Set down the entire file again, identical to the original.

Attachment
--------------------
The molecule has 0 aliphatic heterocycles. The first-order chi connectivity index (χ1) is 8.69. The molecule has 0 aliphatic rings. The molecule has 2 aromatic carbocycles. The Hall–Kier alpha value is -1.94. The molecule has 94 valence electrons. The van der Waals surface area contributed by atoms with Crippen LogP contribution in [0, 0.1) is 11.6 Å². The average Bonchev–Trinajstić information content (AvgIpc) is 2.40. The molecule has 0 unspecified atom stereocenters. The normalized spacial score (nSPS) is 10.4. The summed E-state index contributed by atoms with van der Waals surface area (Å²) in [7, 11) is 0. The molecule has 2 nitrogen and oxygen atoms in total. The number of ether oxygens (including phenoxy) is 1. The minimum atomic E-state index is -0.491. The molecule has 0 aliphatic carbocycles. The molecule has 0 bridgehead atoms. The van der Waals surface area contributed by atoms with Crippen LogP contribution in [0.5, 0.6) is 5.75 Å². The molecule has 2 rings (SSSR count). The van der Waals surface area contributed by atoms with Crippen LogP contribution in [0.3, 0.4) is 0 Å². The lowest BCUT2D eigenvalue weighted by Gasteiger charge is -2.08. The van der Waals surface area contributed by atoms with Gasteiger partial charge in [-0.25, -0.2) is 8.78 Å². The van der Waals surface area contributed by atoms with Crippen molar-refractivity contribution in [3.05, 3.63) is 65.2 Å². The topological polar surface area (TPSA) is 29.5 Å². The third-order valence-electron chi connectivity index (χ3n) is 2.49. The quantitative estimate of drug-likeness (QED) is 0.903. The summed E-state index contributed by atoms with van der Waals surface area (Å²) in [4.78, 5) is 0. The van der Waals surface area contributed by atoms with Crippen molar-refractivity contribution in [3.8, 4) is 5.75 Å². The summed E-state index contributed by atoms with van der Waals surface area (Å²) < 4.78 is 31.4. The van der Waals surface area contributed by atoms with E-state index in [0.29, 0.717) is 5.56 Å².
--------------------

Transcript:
The molecule has 0 aliphatic heterocycles. The first-order chi connectivity index (χ1) is 8.69. The molecule has 0 aliphatic rings. The molecule has 2 aromatic carbocycles. The Hall–Kier alpha value is -1.94. The molecule has 94 valence electrons. The van der Waals surface area contributed by atoms with Crippen LogP contribution in [0, 0.1) is 11.6 Å². The average Bonchev–Trinajstić information content (AvgIpc) is 2.40. The molecule has 0 unspecified atom stereocenters. The normalized spacial score (nSPS) is 10.4. The summed E-state index contributed by atoms with van der Waals surface area (Å²) in [7, 11) is 0. The molecule has 2 nitrogen and oxygen atoms in total. The number of ether oxygens (including phenoxy) is 1. The minimum atomic E-state index is -0.491. The molecule has 0 aliphatic carbocycles. The molecule has 0 bridgehead atoms. The van der Waals surface area contributed by atoms with Crippen LogP contribution in [0.5, 0.6) is 5.75 Å². The molecule has 2 rings (SSSR count). The van der Waals surface area contributed by atoms with Crippen LogP contribution in [0.3, 0.4) is 0 Å². The lowest BCUT2D eigenvalue weighted by Gasteiger charge is -2.08. The van der Waals surface area contributed by atoms with Gasteiger partial charge in [-0.25, -0.2) is 8.78 Å². The van der Waals surface area contributed by atoms with Crippen molar-refractivity contribution in [3.05, 3.63) is 65.2 Å². The topological polar surface area (TPSA) is 29.5 Å². The third-order valence-electron chi connectivity index (χ3n) is 2.49. The quantitative estimate of drug-likeness (QED) is 0.903. The summed E-state index contributed by atoms with van der Waals surface area (Å²) in [4.78, 5) is 0. The van der Waals surface area contributed by atoms with Crippen molar-refractivity contribution in [3.8, 4) is 5.75 Å². The summed E-state index contributed by atoms with van der Waals surface area (Å²) < 4.78 is 31.4. The van der Waals surface area contributed by atoms with E-state index in [0.29, 0.717) is 5.56 Å².